In July, William and Harry reunited with their aunts Lady Sarah McCorquodale, 66, Lady Jane Fellowes, 64, and their uncle Charles, Earl Spencer, 57, for an intimate ceremony at Kensington Palace for the highly-anticipated statue unveiling.
In July, William and Harry reunited with their aunts Lady Sarah McCorquodale, 66, Lady Jane Fellowes, 64, and their uncle Charles, Earl Spencer, 57, for an intimate ceremony at Kensington Palace for a highly-anticipated statue unveiling.
William and Harry put aside their personal differences and stood shoulder-to-shoulder to unveil the bronze statue of their mother in the Sunken Garden, which became a place of solace for Diana before her death in 1997. The garden was replanted with 4,000 of Diana’s favourite flowers in honour of the event.
At the time, sources close to Earl Spencer have said that there is a hope that the celebration of their mother’s life and legacy will bring Harry and William together again after months of discord over the Sussexes’ decision to quit the royal family and subsequent interviews in which they publicly criticised the royal family.
It comes as Prince Harry and Meghan Markle revealed they made a donation to a non-profit organisation which is distributing hot meals to hospitals and shelters across Haiti following the devastating earthquake.
The organisation – run by their friend, Spanish chef Jose Andre – works globally ‘using food to empower communities and strengthen economies’ by providing hot meals to people in need around the world.
Jose is a personal friend of the Sussexes – as well as appearing on the first episode of the couple’s podcast, alongside other prolific figures like Sir Elton John – the chef took part in Meghan Markle’s recent birthday campaign. Called 40×40, the initiative called on 40 of her friends to give 40 minutes of their time to help mentor women who lost their jobs due to Covid.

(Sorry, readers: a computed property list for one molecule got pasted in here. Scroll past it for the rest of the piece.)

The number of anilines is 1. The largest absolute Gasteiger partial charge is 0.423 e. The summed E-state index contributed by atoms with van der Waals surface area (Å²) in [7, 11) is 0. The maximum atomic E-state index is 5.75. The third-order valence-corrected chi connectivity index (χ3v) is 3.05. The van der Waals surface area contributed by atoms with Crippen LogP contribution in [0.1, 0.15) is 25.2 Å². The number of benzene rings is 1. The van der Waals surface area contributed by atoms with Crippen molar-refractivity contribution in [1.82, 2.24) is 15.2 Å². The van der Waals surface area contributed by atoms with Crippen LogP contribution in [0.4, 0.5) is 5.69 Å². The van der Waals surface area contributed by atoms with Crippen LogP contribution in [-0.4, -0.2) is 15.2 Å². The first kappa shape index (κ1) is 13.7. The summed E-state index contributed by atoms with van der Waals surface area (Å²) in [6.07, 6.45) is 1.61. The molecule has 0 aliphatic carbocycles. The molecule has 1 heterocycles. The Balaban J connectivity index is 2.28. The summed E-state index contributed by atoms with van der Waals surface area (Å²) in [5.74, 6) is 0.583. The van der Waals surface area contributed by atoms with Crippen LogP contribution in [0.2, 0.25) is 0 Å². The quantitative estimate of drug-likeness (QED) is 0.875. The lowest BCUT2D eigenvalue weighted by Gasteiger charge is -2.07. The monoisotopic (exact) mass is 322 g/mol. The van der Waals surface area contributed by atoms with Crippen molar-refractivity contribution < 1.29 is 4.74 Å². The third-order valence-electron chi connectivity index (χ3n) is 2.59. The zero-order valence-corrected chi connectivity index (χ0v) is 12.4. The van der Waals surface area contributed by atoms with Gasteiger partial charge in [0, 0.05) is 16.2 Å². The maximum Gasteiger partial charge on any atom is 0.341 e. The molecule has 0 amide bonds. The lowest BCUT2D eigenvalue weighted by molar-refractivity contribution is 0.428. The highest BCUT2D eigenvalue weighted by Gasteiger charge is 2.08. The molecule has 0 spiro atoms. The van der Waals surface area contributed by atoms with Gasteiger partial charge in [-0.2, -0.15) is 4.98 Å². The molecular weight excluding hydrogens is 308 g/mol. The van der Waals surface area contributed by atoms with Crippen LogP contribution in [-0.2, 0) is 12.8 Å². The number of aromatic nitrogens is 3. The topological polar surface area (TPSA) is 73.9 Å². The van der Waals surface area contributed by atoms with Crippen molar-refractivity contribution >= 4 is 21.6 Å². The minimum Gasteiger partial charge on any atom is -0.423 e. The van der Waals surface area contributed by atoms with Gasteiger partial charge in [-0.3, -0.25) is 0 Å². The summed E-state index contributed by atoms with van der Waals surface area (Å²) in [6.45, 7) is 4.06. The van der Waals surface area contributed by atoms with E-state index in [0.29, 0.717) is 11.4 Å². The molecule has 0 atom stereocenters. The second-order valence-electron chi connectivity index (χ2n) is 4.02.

News of the latest donation follows a recent statement Prince Harry and Meghan posted on their website, describing the world as ‘fragile right now’ due to the earthquake in Haiti, as well as other major events, including the current situation in Afghanistan.
Titled ‘A Message from The Duke and Duchess of Sussex’, the statement said about Haiti: ‘The world is exceptionally fragile right now…As we all watch the growing humanitarian disaster in Haiti, and the threat of it worsening after last weekend’s earthquake, we are left heartbroken.’
Harry and Meghan posted a lengthy statement on their Archewell website calling on people to donate to charities and organisations doing ‘critical work’
The pair came in for criticism on social media after publishing it, as they called on people to make donations to charitable organisations, while failing to disclose how much they themselves would give.
The lengthy statement was also criticised by royal expert Angela Levin, best known as Prince Harry’s biographer, who called it ‘phoney’.
She told FEMAIL: ‘I think Harry and Meghan’s grandiose, comfy and caring comments about the situation in Afghanistan, the disaster in Haiti and new Covid variants is another example of them trying to set up some sort of alternate woke royal family.
‘Like most of their “compassionate” gestures there is no indication about what they themselves will do and whether any donations will be going through Archewell Foundation.
‘Their comment that they want to “alleviate suffering among those we know and those we may never meet – that will prove our humanity,” sounds so similar to their recent comment we must be compassionate “to those we know and those we don’t know” that makes it sound equally phoney.’